This past week I had the pleasure of welcoming students, faculty and their guests to the Fall Initiation of our Phi Beta Kappa chapter. One of the oldest honor societies in America, PBK acknowledges great student academic achievement. Good grades aren’t enough though; the undergrads must satisfy the General Education expectations and be nominated by their home department.
Most of the Phi Beta Kappa members of the class of 2010 will be inducted in the spring semester, and it is a special honor to be asked to join during the fall. This semester the initiates are:
Sue Hyun Chung
Juan Pablo Mendoza
The research and co-curricular projects of this year’s group are as varied as they are impressive, ranging from sophisticated research in microbiology, economics and political philosophy to worthy efforts in the realms of education and public health, theater and the Peace Corps. Some of the PBK students are headed to Kenya, others to Ecuador, and I bet a few wind up in Brooklyn.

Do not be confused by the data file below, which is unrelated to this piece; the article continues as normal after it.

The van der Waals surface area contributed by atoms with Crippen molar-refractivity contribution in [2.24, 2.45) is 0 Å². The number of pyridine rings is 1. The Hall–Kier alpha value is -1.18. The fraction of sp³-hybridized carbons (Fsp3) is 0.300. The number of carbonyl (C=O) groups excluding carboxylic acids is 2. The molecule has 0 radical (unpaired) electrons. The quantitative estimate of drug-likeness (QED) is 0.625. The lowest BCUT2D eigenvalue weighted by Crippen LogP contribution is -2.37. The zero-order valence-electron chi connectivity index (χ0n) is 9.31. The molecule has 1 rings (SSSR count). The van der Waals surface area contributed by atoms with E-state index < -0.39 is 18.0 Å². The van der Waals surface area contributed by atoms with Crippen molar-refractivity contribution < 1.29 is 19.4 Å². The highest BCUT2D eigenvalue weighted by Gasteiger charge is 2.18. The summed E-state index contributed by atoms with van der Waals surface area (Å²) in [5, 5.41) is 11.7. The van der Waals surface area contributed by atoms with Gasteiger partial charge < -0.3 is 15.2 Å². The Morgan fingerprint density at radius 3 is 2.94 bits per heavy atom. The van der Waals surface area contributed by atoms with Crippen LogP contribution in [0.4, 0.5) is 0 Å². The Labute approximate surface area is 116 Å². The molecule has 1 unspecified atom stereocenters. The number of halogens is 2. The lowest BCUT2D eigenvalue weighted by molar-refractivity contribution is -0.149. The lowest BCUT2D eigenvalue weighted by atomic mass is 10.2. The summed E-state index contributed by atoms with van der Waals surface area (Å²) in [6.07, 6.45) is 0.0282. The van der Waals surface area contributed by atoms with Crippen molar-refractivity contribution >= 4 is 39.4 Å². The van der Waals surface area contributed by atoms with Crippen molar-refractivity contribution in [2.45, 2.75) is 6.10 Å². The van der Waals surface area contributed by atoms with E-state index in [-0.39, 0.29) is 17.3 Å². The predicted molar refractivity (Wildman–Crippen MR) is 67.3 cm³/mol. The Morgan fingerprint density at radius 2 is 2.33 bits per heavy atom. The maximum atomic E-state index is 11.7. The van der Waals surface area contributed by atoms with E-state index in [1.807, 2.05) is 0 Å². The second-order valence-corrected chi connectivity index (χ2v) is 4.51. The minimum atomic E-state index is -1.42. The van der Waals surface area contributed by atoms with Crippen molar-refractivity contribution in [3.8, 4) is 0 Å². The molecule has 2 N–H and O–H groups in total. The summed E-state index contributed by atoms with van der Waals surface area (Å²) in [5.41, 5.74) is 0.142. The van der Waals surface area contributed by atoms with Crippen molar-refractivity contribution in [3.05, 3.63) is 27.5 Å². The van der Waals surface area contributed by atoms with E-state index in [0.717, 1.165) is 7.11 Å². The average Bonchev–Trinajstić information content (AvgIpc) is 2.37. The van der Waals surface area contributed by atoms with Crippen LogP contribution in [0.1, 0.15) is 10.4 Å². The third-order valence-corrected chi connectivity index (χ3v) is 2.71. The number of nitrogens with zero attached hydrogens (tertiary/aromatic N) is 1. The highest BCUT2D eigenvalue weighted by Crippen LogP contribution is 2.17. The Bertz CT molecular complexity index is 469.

Yesterday, Provost Joe Bruno and I joined the Chemistry Department and Board Chair Joshua Boger in celebrating Betty Tishler’s 100th birthday with her family and friends. Max Tishler, Betty’s late husband, was a great Wesleyan scientist, and she has been a beloved member of our community for four decades. One of the very special guests was Dr. Satoshi Omura, who came in from Tokyo for this event. Dr. Omura, one of the world’s leading bioorganic scientists, discovered and developed the drug ivermectin, which is on track to eradicate onchocerciasis, or River Blindness. Millions of people across the globe have been taking ivermectin, and the results have revolutionized public health.
Dr. Omura was at Wes in the early 1970s, and as we stood together looking across Andrus Field yesterday, he grew wistful. He told me that he was so happy to be back at Wesleyan since this was the place where he first developed his scientific ideas. It was in our Chemistry Department that he began the work that would change the lives of millions of people around the world.
Maybe some of our Phi Beta Kappa students will have similar stories to tell one day!